NEW YORK (GenomeWeb News) — The National Institutes of Health last week said it will provide $4.8 million to the University of California, Davis, and the Children’s Hospital Oakland Research Institute to create a repository for its Knockout Mouse Project.
This grant will be “the final component” of the trans-NIH program to increase availability of genetically altered mice, which it has now funded with more than $50 million, NIH said late last week.
Under this project, the UC Davis and CHORI will “preserve, protect, and make available” about 8,500 types of knockout mice and related products to the research community, the NIH said.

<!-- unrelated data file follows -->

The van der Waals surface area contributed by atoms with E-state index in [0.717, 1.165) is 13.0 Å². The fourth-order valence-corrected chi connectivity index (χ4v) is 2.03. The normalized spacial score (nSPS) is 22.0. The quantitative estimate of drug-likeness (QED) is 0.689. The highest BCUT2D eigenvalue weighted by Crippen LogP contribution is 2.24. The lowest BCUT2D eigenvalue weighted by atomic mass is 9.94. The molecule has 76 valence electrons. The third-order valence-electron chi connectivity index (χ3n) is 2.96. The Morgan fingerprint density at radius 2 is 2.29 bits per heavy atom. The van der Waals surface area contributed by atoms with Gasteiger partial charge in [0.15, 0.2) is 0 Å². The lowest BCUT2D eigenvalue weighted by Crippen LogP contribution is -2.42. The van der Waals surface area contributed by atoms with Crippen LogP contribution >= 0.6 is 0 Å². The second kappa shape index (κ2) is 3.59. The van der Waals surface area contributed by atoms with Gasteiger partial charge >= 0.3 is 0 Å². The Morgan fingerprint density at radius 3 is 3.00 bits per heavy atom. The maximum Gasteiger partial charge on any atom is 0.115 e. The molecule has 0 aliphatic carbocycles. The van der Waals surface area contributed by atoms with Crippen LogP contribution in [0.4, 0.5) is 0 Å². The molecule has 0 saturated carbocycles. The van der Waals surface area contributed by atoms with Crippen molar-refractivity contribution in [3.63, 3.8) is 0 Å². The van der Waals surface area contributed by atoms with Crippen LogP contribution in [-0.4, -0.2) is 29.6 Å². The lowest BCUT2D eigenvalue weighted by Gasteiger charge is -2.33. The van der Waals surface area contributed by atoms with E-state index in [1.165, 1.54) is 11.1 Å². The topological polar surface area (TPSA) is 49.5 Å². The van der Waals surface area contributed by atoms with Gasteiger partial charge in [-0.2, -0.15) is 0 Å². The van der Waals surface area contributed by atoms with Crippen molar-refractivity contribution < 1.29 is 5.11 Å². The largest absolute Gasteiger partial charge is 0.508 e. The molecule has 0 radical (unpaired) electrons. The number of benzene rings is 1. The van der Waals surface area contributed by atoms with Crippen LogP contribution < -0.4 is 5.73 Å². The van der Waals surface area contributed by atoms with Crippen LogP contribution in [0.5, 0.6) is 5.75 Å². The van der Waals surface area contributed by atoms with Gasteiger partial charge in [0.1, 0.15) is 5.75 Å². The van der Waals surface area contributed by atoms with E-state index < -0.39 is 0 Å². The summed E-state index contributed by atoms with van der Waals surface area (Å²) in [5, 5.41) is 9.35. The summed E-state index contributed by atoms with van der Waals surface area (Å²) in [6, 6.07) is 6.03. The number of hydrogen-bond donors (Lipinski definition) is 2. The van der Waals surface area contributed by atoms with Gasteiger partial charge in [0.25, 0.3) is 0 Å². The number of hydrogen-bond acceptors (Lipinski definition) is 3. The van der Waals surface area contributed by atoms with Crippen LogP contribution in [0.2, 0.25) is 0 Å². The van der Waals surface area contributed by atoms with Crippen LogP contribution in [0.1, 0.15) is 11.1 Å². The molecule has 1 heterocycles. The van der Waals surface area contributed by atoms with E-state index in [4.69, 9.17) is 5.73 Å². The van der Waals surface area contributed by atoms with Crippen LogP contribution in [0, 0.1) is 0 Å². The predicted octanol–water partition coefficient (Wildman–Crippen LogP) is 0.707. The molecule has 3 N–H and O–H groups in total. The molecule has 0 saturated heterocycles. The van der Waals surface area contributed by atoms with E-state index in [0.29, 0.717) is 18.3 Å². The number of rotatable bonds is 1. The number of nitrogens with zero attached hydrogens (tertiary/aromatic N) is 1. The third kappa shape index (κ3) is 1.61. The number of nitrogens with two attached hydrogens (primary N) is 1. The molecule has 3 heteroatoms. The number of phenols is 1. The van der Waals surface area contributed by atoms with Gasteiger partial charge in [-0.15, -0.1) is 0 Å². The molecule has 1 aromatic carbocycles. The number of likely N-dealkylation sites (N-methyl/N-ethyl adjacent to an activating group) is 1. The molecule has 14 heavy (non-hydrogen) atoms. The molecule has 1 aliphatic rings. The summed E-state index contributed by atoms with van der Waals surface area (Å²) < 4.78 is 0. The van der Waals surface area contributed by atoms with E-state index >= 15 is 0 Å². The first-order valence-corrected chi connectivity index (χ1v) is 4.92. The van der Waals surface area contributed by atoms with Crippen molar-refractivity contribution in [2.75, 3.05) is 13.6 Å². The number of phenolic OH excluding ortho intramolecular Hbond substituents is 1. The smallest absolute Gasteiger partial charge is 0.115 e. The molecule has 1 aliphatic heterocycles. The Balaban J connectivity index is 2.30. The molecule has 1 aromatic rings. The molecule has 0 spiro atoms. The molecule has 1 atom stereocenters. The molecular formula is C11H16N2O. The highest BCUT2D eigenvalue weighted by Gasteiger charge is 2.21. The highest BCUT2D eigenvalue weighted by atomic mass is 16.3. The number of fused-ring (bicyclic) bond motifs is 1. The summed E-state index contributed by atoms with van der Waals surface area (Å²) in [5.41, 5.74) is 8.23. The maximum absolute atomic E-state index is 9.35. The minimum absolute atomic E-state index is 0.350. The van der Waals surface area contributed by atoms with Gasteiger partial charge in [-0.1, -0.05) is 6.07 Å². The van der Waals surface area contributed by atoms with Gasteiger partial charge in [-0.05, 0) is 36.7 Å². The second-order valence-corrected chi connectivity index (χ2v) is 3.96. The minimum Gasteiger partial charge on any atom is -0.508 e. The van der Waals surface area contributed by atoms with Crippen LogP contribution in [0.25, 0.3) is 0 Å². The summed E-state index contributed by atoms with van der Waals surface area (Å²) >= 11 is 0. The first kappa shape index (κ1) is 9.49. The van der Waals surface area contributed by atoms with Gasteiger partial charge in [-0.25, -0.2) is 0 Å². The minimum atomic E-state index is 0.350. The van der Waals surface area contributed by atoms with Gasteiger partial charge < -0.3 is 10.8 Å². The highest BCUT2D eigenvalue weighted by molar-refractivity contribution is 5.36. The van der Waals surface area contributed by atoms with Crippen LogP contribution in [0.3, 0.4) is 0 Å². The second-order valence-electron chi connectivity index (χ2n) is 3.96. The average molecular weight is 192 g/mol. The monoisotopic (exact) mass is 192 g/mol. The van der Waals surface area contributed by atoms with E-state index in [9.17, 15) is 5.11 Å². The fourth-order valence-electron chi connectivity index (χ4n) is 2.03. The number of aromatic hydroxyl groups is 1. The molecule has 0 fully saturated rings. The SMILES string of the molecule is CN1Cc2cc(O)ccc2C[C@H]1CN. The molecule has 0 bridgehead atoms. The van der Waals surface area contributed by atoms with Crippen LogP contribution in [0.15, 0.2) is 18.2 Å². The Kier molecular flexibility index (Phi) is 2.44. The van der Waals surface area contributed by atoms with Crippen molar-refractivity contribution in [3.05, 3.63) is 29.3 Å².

"Establishing this final component of the Knockout Mouse Project is an important milestone in progressing toward our goal of making a comprehensive resource of knockout mutations in the mouse genome publicly available to the research community," said Colin Fletcher, a program director at the National Human Genome Research Institute.
The funding for the project comes from the NHGRI, National Center for Research Resources, and the National Institute of Allergy and Infectious Diseases. Several other NIH institutes have also provided support.